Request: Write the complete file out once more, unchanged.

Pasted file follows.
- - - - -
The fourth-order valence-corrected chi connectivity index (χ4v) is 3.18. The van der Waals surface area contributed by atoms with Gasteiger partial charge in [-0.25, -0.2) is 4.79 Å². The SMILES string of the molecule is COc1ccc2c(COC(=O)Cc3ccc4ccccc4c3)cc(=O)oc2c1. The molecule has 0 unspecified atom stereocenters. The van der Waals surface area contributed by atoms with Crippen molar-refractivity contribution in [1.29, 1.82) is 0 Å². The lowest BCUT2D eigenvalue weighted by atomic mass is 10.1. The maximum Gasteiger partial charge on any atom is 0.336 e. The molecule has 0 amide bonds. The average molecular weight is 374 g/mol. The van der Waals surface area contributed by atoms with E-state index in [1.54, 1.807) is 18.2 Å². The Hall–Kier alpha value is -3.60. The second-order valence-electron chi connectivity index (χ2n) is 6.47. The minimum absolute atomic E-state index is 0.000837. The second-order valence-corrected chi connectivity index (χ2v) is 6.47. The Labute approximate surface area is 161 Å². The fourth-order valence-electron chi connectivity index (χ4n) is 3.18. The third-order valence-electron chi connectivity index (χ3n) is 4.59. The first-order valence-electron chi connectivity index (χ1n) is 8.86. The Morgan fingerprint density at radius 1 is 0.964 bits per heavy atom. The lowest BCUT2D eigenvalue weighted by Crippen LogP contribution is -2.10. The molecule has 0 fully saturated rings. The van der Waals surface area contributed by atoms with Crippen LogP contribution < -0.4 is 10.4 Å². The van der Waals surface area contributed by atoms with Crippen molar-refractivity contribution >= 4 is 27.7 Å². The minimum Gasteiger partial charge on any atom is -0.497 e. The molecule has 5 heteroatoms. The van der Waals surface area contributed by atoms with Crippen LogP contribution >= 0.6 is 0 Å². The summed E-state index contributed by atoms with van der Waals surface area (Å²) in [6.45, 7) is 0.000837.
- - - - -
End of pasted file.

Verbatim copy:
The fourth-order valence-corrected chi connectivity index (χ4v) is 3.18. The van der Waals surface area contributed by atoms with Gasteiger partial charge in [-0.25, -0.2) is 4.79 Å². The SMILES string of the molecule is COc1ccc2c(COC(=O)Cc3ccc4ccccc4c3)cc(=O)oc2c1. The molecule has 0 unspecified atom stereocenters. The van der Waals surface area contributed by atoms with Crippen molar-refractivity contribution in [1.29, 1.82) is 0 Å². The lowest BCUT2D eigenvalue weighted by atomic mass is 10.1. The maximum Gasteiger partial charge on any atom is 0.336 e. The molecule has 0 amide bonds. The average molecular weight is 374 g/mol. The van der Waals surface area contributed by atoms with E-state index in [1.54, 1.807) is 18.2 Å². The Hall–Kier alpha value is -3.60. The second-order valence-electron chi connectivity index (χ2n) is 6.47. The minimum absolute atomic E-state index is 0.000837. The second-order valence-corrected chi connectivity index (χ2v) is 6.47. The Labute approximate surface area is 161 Å². The fourth-order valence-electron chi connectivity index (χ4n) is 3.18. The third-order valence-electron chi connectivity index (χ3n) is 4.59. The first-order valence-electron chi connectivity index (χ1n) is 8.86. The Morgan fingerprint density at radius 1 is 0.964 bits per heavy atom. The lowest BCUT2D eigenvalue weighted by Crippen LogP contribution is -2.10. The molecule has 0 fully saturated rings. The van der Waals surface area contributed by atoms with Crippen LogP contribution < -0.4 is 10.4 Å². The van der Waals surface area contributed by atoms with Crippen molar-refractivity contribution >= 4 is 27.7 Å². The minimum Gasteiger partial charge on any atom is -0.497 e. The molecule has 5 heteroatoms. The van der Waals surface area contributed by atoms with Crippen LogP contribution >= 0.6 is 0 Å². The summed E-state index contributed by atoms with van der Waals surface area (Å²) in [6.45, 7) is 0.000837.